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Grand Valley senior advocating for right to wear sash with Mexican and American flags to graduation

Naomi Peña Villasano poses with the sash she wants to wear at the Grand Valley High School graduation on May 27, which dons the Mexican and American flags. She says the sash reflects her heritage as a Mexican American student.
Naomi Peña Villasano
Courtesy Photo
Naomi Peña Villasano poses with the sash she wants to wear at the Grand Valley High School graduation on May 27, which dons the Mexican and American flags. She says the sash reflects her heritage as a Mexican American student.

Naomi Peña Villasano, a senior at Grand Valley High School in Parachute, wants to wear a sash with the Mexican and American flags on it to her graduation ceremony this month.

But Jennifer Baugh, the Garfield County School District No. 16 superintendent, said she won’t allow it.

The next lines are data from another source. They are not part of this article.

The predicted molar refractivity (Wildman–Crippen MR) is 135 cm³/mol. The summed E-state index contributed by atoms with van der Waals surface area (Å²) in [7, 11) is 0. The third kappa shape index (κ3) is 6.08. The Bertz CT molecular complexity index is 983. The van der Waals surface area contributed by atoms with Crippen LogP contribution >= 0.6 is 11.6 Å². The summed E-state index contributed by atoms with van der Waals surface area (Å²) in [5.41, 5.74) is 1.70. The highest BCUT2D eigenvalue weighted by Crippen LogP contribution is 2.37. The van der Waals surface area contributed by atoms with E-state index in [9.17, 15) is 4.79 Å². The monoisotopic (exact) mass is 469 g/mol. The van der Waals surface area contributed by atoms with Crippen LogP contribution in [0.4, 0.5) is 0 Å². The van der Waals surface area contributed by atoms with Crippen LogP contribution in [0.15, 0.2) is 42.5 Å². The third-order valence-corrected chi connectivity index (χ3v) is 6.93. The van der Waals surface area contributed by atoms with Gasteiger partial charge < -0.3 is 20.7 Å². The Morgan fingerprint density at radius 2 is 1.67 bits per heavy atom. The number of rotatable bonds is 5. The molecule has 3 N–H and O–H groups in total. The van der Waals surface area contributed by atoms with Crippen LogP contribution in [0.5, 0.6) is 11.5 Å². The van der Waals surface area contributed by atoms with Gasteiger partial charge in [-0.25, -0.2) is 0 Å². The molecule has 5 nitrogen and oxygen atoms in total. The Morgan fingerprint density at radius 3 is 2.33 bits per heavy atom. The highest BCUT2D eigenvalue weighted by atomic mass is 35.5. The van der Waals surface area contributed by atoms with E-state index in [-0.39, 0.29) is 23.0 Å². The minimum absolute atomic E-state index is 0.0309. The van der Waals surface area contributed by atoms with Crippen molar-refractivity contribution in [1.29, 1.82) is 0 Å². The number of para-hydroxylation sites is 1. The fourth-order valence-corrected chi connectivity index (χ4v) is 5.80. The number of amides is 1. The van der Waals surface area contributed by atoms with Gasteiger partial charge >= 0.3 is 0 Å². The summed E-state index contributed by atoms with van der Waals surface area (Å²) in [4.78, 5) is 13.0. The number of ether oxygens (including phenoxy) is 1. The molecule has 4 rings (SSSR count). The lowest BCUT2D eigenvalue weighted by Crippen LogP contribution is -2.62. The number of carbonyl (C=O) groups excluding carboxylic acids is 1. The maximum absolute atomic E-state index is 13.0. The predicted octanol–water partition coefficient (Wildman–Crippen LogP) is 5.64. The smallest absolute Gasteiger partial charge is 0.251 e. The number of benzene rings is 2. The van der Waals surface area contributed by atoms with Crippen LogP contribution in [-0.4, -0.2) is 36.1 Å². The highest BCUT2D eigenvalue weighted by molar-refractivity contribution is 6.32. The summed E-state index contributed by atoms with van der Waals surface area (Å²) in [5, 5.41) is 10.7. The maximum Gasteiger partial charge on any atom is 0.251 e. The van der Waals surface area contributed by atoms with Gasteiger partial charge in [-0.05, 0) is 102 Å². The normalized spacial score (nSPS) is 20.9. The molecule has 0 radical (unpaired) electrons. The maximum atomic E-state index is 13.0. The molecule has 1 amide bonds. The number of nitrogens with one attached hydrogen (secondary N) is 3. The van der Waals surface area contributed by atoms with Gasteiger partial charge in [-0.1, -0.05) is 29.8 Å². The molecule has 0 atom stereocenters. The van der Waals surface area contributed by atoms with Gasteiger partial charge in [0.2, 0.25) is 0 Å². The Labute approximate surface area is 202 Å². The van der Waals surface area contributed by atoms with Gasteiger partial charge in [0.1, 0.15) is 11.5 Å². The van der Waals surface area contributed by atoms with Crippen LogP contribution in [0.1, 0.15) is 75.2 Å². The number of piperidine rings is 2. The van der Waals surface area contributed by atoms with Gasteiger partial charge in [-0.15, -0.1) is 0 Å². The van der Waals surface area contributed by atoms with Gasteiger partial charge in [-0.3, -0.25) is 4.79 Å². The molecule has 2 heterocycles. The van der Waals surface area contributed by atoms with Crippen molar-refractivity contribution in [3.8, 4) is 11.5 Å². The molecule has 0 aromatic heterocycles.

In an email to Peña Villasano on April 13, Baugh said allowing her to wear the sash to graduation would require the district to allow other students to wear flags as well, some of which are considered offensive, like the Confederate flag.

In an email to Aspen Public Radio, Lynn Shore, the president of the Garfield-16 school board, said it would not be making any statements until a final resolution of the issue is achieved.

The Colorado legislature passed a new law on May 4 allowing Native American students to wear cultural regalia to all public high school and college graduation ceremonies, but it does not protect Hispanic and Latino students.

Peña Villasano will speak at Tuesday’s school board meeting, which begins at 5:00 p.m., to gain support from district officials before her graduation ceremony on May 27.

Halle Zander spoke with Peña Villasano on May 11 about the dispute and her recent conversations with the district.

Halle Zander: So tell me about the sash. What does it look like and what does it mean to you?